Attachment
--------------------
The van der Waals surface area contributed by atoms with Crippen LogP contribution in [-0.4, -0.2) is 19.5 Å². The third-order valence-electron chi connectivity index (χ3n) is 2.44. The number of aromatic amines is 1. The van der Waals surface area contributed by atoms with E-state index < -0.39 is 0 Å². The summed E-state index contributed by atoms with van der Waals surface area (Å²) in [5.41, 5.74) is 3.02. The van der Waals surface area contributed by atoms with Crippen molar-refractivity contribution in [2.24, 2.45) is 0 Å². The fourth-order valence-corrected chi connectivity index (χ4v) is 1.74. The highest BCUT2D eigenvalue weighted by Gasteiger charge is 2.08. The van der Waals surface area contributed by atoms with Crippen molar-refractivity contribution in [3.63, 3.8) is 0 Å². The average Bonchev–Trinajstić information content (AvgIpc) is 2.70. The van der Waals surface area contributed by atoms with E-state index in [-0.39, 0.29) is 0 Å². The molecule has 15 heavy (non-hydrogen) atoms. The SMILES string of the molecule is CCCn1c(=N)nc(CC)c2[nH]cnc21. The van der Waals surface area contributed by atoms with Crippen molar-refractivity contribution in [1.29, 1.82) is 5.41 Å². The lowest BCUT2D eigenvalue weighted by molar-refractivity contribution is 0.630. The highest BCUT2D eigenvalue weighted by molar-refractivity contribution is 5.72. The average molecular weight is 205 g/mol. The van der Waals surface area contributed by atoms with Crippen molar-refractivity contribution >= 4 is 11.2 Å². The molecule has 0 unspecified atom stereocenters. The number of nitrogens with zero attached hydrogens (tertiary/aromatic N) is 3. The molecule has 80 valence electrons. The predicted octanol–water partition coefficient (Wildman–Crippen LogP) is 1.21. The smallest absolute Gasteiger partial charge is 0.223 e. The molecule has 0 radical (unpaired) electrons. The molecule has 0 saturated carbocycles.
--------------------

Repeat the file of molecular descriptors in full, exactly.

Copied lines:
The van der Waals surface area contributed by atoms with Crippen LogP contribution in [-0.4, -0.2) is 19.5 Å². The third-order valence-electron chi connectivity index (χ3n) is 2.44. The number of aromatic amines is 1. The van der Waals surface area contributed by atoms with E-state index < -0.39 is 0 Å². The summed E-state index contributed by atoms with van der Waals surface area (Å²) in [5.41, 5.74) is 3.02. The van der Waals surface area contributed by atoms with Crippen molar-refractivity contribution in [2.24, 2.45) is 0 Å². The fourth-order valence-corrected chi connectivity index (χ4v) is 1.74. The highest BCUT2D eigenvalue weighted by Gasteiger charge is 2.08. The van der Waals surface area contributed by atoms with Crippen molar-refractivity contribution in [3.63, 3.8) is 0 Å². The average Bonchev–Trinajstić information content (AvgIpc) is 2.70. The van der Waals surface area contributed by atoms with E-state index in [-0.39, 0.29) is 0 Å². The molecule has 15 heavy (non-hydrogen) atoms. The SMILES string of the molecule is CCCn1c(=N)nc(CC)c2[nH]cnc21. The van der Waals surface area contributed by atoms with Crippen molar-refractivity contribution in [1.29, 1.82) is 5.41 Å². The lowest BCUT2D eigenvalue weighted by molar-refractivity contribution is 0.630. The highest BCUT2D eigenvalue weighted by molar-refractivity contribution is 5.72. The average molecular weight is 205 g/mol. The van der Waals surface area contributed by atoms with Crippen molar-refractivity contribution >= 4 is 11.2 Å². The molecule has 0 unspecified atom stereocenters. The number of nitrogens with zero attached hydrogens (tertiary/aromatic N) is 3. The molecule has 80 valence electrons. The predicted octanol–water partition coefficient (Wildman–Crippen LogP) is 1.21. The smallest absolute Gasteiger partial charge is 0.223 e. The molecule has 0 radical (unpaired) electrons. The molecule has 0 saturated carbocycles.